We Need a Hybrid Racing Series

Sam HeganCorrespondent IJuly 7, 2009

CHICAGO - OCTOBER 25:  The 'hybrid' badge is seen on the back of a new Mercury Mariner Hybrid sport utility vehicle October 25, 2005 in Chicago, Illinois. As part of 10-city nationwide tour, Ford is showcasing its new 2006 Mercury Mariner Hybrid and marketing it as the industry's first full-hybrid premium SUV.  (Photo by Tim Boyle/Getty Images)

I have tried to figure out how today’s racing series could help our failing automobile manufacturers. NASCAR use to be able to help with the idea of race on Sunday, sell on Monday. Now the cars raced have no real identifiable attributes in reference to a street legal vehicle as sold in today’s showroom.

The drag racing community is helping in their own unique way by allowing the new models to compete with cars of the past in their Stock and Super Stock divisions. Yet even there to be truly competitive the car is a stripped down version of a showroom offering. Both Dodge and Ford have just recently introduced a pure Stock classed racecar that is ordered direct from the manufacturer. They are both a throwback to earlier versions that were built for race only from both manufacturers in 1968.

The SCCA offers race classes geared toward the showroom stock vehicle that compete solo against the clock or on an actual road course against other like vehicles. Yet with all of the classes offered the SCCA falls short of being able to help the manufacturers because the all-important TV exposure isn’t readily available as most of these classes have amateur drivers instead of known pros. Their only division that was truly driven by known pro drivers was the old Trans-Am Series started in the sixties to promote the new ponycars.

The IRL is a spec race series using the same engine, body, and chassis for all teams. That doesn’t leave any exposure except for the extremely dubious fact that Honda supplies the engines. Honda nor Lexus offers an equivalent engine to their IRL engine so that really doesn’t help sale Preludes or Civics.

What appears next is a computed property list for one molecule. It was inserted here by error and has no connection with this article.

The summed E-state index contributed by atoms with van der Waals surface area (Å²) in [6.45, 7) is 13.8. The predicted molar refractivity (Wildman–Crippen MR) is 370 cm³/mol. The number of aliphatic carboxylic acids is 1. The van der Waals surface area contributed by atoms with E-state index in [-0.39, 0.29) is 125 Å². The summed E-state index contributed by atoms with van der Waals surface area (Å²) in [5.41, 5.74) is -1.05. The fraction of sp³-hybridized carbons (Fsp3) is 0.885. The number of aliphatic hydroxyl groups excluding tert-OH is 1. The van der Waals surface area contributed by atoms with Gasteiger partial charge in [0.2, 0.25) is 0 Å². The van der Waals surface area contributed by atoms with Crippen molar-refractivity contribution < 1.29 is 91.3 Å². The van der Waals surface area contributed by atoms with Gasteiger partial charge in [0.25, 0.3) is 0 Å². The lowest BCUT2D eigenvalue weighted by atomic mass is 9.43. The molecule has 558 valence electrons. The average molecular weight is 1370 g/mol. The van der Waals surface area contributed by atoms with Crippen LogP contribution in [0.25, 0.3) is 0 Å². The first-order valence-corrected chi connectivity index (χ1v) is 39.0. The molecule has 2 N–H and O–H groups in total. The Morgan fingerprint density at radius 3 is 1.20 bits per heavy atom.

Formula 1 has a few manufacturers that also sale exotic sports cars, yet the F1 engine doesn’t really help sale a like engine in a Mercedes Benz, Renault, BMW or even Ferrari. The chassis and related body works have absolutely no connection to the manufacturers as each is built to FIA specs by each team. Therefore, F1 falls on its face at helping promote the manufacturers.

If all of these racing venues fail at helping the manufacturers promote their cars, what could help them? I see a possible new race series that will highlight what the manufacturers are trying to do on the street.

Since in the near future, the CAFÉ standards will require each manufacturer to build cars to help them reach the 35 MPG goals. This will mean that the standard American automobile will have to achieve 50+ MPG to help offset the trucks and SUVs sold.

That will require newer technology and expanding the current technologies to new levels. This season F1 introduced their Kinetic Energy Recovery System (KERS), to the race world. KERS is a start, but more development will need to be done to fully explore it. Yet with the current system, it doesn’t really succeed at promoting anything but F1.

What I would like to see is an extremely lightweight monocoque chassis/body combination using new and developing technologies. It could be designed with a modified E85 fueled primary engine that is coupled to a modified high-powered hybrid drivetrain. It would use a transaxle directly taken from the road-going hybrid and all components will actually be built by the manufactures. The manufacturers would also make the modified components available over the parts counter so anybody could build a high-powered street version of their own.

Now I can hear many readers thinking I’ve lost all of my marbles, but think about having a hybrid that not only can produce great fuel mileage, but also actually move fast enough to be useful in traffic.

What many people haven’t caught on to yet, that with the new CAFÉ standards that are coming, all cars will have to be much smaller, lighter, and most likely about as much fun to drive as watching paint dry. It will not be a Corvette or even a Yugo beater for that matter. Therefore, if a hybrid system could be developed to add some sport back into the vehicles we drive, it would be a win-win situation for all of us.